Trump Nation is more than a demographic or an attitude. To get beyond the clichés, USA TODAY NETWORK interviewed scores of Trump supporters.
We think we know Trump Nation, perhaps from polls that show it is older and whiter, less affluent and less educated. Its denizens are not as conservative as most Republicans, and not as politically involved. And they are famously angry — with Washington, Barack Obama and political correctness.
“We’re gonna be the smart people,’’ Donald Trump told his supporters after winning the Nevada presidential caucus. “We’re not gonna be the people that get pushed around.”
But Trump Nation is more than a demographic or an attitude. To get beyond the clichés, the USA TODAY NETWORK interviewed scores of Trump supporters, some in every state, for a more nuanced understanding of who they are and why they support such an unconventional and often contradictory candidate.
It’s as much because of who they are as who he is.
For many of these Americans, voting this November will be deeply personal. Trump has aroused something inside them — often anger, frustration and fear, but also hope. Two words that recurred in interviews with his supporters were “country” and “jobs.”
In Trump, some see themselves. “Donald Trump is not politically correct, and I am not politically correct,’’ said Bill Miller, 59, of Dover, N.J.
Others see themselves as they wish they were. Trump, said Aaron Wilson, a 34-year-old New Harmony, Ind., real estate agent and auctioneer, is “saying the things that a lot of people want to say, but they can’t.’’
The people of Trump Nation are ones who fly the flag, say the pledge, wish you Merry Christmas, maybe even if they don’t know whether you observe Christmas. They drive the trucks, man the sales counters, fix the plumbing. Manage billions.
They’re a small-town jeweler who, on his own initiative, opened a local Trump headquarters; a Florida woman who admires Trump for complaining about a Mexican-American judge because she’d be reluctant to; a baseball umpire who doesn’t believe a woman should be president; a 73-year-old Tennessee woman who finds nothing more upsetting than men in women’s restrooms — except men in women’s locker rooms.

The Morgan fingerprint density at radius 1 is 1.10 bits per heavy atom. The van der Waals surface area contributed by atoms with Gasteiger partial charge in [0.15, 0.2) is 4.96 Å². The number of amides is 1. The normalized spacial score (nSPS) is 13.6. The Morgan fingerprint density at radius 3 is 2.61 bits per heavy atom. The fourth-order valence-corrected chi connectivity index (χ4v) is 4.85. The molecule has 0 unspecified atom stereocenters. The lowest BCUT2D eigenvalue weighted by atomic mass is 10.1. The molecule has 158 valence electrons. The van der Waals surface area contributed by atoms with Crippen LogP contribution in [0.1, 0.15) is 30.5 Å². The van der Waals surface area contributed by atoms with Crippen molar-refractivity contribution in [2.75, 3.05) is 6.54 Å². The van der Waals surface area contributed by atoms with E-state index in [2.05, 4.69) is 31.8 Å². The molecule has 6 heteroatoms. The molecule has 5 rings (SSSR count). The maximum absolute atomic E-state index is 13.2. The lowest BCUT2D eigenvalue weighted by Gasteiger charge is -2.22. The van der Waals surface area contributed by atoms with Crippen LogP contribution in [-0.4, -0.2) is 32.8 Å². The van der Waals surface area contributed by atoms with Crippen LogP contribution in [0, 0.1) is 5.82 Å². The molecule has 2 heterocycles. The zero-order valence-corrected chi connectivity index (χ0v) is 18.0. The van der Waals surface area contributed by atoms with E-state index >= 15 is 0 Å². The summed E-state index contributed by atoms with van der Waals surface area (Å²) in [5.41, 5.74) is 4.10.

And many are like Bill Miller, 59, of New Jersey, who complains about political correctness but has a more concrete motivation: He hopes that Trump will bring back jobs, and that he’ll get one.
Generalizing about Trump Nation, which accounts for at least 40% of the electorate, is perilous. As Trump himself said after winning the South Carolina primary, his voters were “short people, tall people. I won fat people, skinny people. I won highly educated, OK educated, and practically not educated at all. I won the evangelicals big, and I won the military.” A Pew survey also shows that the majority of Trump voters — as well as Clinton voters — view their choice as a vote against the other candidate, rather than for their own.
In these interviews, Trump supporters used the same talking points and buzz words heard repeatedly on cable television and talk radio. But deeper themes emerged:
• A feeling of being stifled — unable to speak frankly about issues like welfare, race or immigration — and thus an admiration for Trump, who does
• A nostalgia for America as it was, and a yearning for its restoration
• An aversion to the usual political cant and hypocrisy that makes Trump’s apparent candor seem a tonic
• A disdain for Hillary Clinton that makes Trump, however divisive, insulting or crude, the lesser evil
Trump is not an evangelical Christian, but he appeals to those who have repeatedly been disappointed by candidates promising crackdowns on abortion and same-sex marriage. He may not be a real conservative, but he appeals to those who have seen government grow under conservatives.
About three-quarters of Trump supporters believe life in America has gotten worse, compared to a fifth of Clinton voters, according to a Pew survey. Trump Nation reveres the past; in USA TODAY NETWORK interviews, the word “again’’ was used far more frequently by Trump’s voters than Clinton’s.
“We are going to become just another country where our government is basically the babysitter, or we’re going to become a country that shows self-sufficiency again like it did when I was a young man,’’ said Pat Acciavatti, 77, of St. Clair Township, Mich. “The country I grew up in is definitely not the country I live in.’’